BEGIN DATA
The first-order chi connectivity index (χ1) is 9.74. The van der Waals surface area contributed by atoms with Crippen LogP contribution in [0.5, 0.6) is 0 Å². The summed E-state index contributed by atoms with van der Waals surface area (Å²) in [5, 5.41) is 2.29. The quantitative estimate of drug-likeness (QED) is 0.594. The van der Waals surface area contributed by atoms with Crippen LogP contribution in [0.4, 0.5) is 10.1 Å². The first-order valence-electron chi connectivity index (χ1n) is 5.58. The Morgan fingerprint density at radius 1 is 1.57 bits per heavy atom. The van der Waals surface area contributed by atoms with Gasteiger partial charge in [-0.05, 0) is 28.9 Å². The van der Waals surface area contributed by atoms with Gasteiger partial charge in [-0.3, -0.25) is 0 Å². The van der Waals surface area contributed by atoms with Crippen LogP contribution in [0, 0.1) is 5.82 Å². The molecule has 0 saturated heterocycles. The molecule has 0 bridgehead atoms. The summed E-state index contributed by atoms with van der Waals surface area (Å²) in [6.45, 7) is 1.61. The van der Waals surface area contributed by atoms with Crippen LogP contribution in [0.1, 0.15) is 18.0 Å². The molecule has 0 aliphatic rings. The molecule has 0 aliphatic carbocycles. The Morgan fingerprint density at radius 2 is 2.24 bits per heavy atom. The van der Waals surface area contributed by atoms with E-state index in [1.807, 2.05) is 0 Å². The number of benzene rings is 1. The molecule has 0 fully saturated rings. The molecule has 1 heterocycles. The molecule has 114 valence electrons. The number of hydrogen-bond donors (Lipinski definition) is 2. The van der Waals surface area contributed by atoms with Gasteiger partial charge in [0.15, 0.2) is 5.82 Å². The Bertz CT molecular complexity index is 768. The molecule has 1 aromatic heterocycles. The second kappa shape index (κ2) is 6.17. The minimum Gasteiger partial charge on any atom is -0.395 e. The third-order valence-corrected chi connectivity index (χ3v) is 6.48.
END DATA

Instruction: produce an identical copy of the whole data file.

The first-order chi connectivity index (χ1) is 9.74. The van der Waals surface area contributed by atoms with Crippen LogP contribution in [0.5, 0.6) is 0 Å². The summed E-state index contributed by atoms with van der Waals surface area (Å²) in [5, 5.41) is 2.29. The quantitative estimate of drug-likeness (QED) is 0.594. The van der Waals surface area contributed by atoms with Crippen LogP contribution in [0.4, 0.5) is 10.1 Å². The first-order valence-electron chi connectivity index (χ1n) is 5.58. The Morgan fingerprint density at radius 1 is 1.57 bits per heavy atom. The van der Waals surface area contributed by atoms with Gasteiger partial charge in [-0.05, 0) is 28.9 Å². The van der Waals surface area contributed by atoms with Gasteiger partial charge in [-0.3, -0.25) is 0 Å². The van der Waals surface area contributed by atoms with Crippen LogP contribution in [0, 0.1) is 5.82 Å². The molecule has 0 saturated heterocycles. The molecule has 0 bridgehead atoms. The summed E-state index contributed by atoms with van der Waals surface area (Å²) in [6.45, 7) is 1.61. The van der Waals surface area contributed by atoms with Crippen LogP contribution in [0.1, 0.15) is 18.0 Å². The molecule has 0 aliphatic rings. The molecule has 0 aliphatic carbocycles. The Morgan fingerprint density at radius 2 is 2.24 bits per heavy atom. The van der Waals surface area contributed by atoms with E-state index in [1.807, 2.05) is 0 Å². The number of benzene rings is 1. The molecule has 0 fully saturated rings. The molecule has 1 heterocycles. The molecule has 114 valence electrons. The number of hydrogen-bond donors (Lipinski definition) is 2. The van der Waals surface area contributed by atoms with Gasteiger partial charge in [0.15, 0.2) is 5.82 Å². The Bertz CT molecular complexity index is 768. The molecule has 1 aromatic heterocycles. The second kappa shape index (κ2) is 6.17. The minimum Gasteiger partial charge on any atom is -0.395 e. The third-order valence-corrected chi connectivity index (χ3v) is 6.48.